Skatepark graffiti is a positive sign
PUBLISHED: 16:09 02 November 2006 | UPDATED: 12:05 04 May 2010
AN £80,000 project to provide a skatepark at Ely s St John s Road has sparked bitter opposition from residents amid claims that the new facility has attracted anti-social behaviour. They claimed their objections to the new park were justified when the ska
AN £80,000 project to provide a skatepark at Ely's St John's Road has sparked bitter opposition from residents amid claims that the new facility has attracted anti-social behaviour. They claimed their objections to the new park were justified when the skatepark was plastered with 'graffiti' recently.
But LESLEY INNES talks to one of the original skatepark campaigners who says the graffiti should be "applauded" as it is the skaters' way of accepting the new skate ramps.
ELY piano teacher Freya Smith hardly fits the image of a typical street skater.
But eight years ago at the age of 17 she campaigned to get the youngsters of Ely their own skate park.
Freya, now 25, was a keen skater and street hockey player and was interviewed on radio giving her support to the project.
Now her 14-year-old brother is using the park in Ely's St John's Road that Freya fought so hard to get.
But she is disappointed that some residents seem to be bitterly opposed to the new facility and believe that graffiti on the skate ramps is just sheer vandalism.
"This graffiti should be applauded," said Freya, of Lynn Road. "It means the skate park is successful.
The kids are using it and have taken ownership of it. This is their way of showing that they have accepted it and it has been put in the right place.
"Graffiti is becoming more recognised as an art form and there are world-class graffiti artists. The graffiti on the skate park is very juvenile but it should be left there.
If you give the park to the kids you give it to them to use as they see fit. If they start beating it up with sledgehammers that's a different matter.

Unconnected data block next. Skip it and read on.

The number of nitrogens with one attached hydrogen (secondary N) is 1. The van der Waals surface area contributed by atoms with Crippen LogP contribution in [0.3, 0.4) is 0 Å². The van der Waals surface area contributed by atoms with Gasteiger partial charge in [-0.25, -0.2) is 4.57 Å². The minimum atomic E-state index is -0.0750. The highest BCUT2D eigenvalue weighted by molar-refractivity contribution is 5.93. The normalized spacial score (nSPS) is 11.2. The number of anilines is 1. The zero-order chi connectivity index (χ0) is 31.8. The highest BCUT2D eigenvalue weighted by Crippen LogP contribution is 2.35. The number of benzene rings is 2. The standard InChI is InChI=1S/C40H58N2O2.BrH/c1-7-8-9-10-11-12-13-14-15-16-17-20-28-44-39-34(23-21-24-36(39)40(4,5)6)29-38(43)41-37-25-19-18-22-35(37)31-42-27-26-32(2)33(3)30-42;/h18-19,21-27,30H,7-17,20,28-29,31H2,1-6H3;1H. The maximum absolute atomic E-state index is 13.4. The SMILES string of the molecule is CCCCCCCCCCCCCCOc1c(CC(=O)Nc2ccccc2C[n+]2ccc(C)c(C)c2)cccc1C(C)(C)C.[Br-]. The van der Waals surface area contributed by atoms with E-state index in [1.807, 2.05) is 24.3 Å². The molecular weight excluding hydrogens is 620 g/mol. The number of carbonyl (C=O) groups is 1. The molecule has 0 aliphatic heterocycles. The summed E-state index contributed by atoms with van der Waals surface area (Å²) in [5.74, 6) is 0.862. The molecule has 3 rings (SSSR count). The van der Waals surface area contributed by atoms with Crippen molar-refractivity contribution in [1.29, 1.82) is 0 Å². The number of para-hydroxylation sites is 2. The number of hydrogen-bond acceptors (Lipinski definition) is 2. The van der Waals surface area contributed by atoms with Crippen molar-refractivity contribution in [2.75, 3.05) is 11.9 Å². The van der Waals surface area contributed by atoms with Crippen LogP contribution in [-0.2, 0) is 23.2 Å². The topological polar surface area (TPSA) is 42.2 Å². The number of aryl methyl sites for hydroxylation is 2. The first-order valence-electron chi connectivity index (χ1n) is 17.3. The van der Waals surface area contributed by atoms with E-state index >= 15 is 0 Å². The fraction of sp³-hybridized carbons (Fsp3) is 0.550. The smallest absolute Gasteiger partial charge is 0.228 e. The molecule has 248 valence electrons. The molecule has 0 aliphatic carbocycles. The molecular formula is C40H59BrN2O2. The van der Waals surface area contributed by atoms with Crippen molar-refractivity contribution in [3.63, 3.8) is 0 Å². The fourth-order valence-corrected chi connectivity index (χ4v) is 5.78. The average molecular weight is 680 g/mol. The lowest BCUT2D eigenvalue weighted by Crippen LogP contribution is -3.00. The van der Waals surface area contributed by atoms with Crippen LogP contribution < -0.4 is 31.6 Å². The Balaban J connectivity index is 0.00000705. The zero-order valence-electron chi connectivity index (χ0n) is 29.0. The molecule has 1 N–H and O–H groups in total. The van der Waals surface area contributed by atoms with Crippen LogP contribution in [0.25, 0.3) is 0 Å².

"But this graffiti is very positive. It means the project has been successful and it should be seen more as an art form."
At a time when politicians are working to lessen the divide between young and old nationally in an attempt to solve anti-social behaviour problems, Freya believes the reaction from some St John's Road residents is typical of this problem.
She has urged householders to encourage the young skaters, perhaps organising a competition so they can show off their skills.
"Skating and BMX riding channels these kids' energies," she said. "It is really positive. It helps to combat child obesity, gets them out in the fresh air and gives them a positive focus.
"This reaction to the skate park highlights the divide between the youth culture and the adults. Part of the problem is that adults don't understand the young and they see everything as negative in the youth culture.
"My brother is the white track suit, cap-wearing teenager but he is sensible. These kids learn by their mistakes and learn what is not acceptable.
They visit other skate parks, teach each other skills and work out set routines. They make videos of themselves skating to show to their mates."
Freya, who studied music at university before returning to Ely to teach piano at the Octagon Studios, would like to see a skate hockey team launched in the city.
She added: "I wouldn't have missed my skate hockey sessions for anything. They were such fun and I want to give this to my brother and his mates.
"More and more houses and being built in Ely, the area is becoming incredibly urbanised and the youngsters have nowhere to go."
# Graffiti has existed at least since the days of ancient civilisations such as ancient Greece and the Roman Empire.
# French soldiers carved their names on monuments during the Napoleonic campaign of Egypt in the 1790s and there is evidence of
Chinese graffiti on the great wall of China.
# Modern graffiti has its own culture, complete with its own unique style and slang.
# Due to the increasing enforcement of anti-graffiti laws, the writing of modern graffiti is on the decline.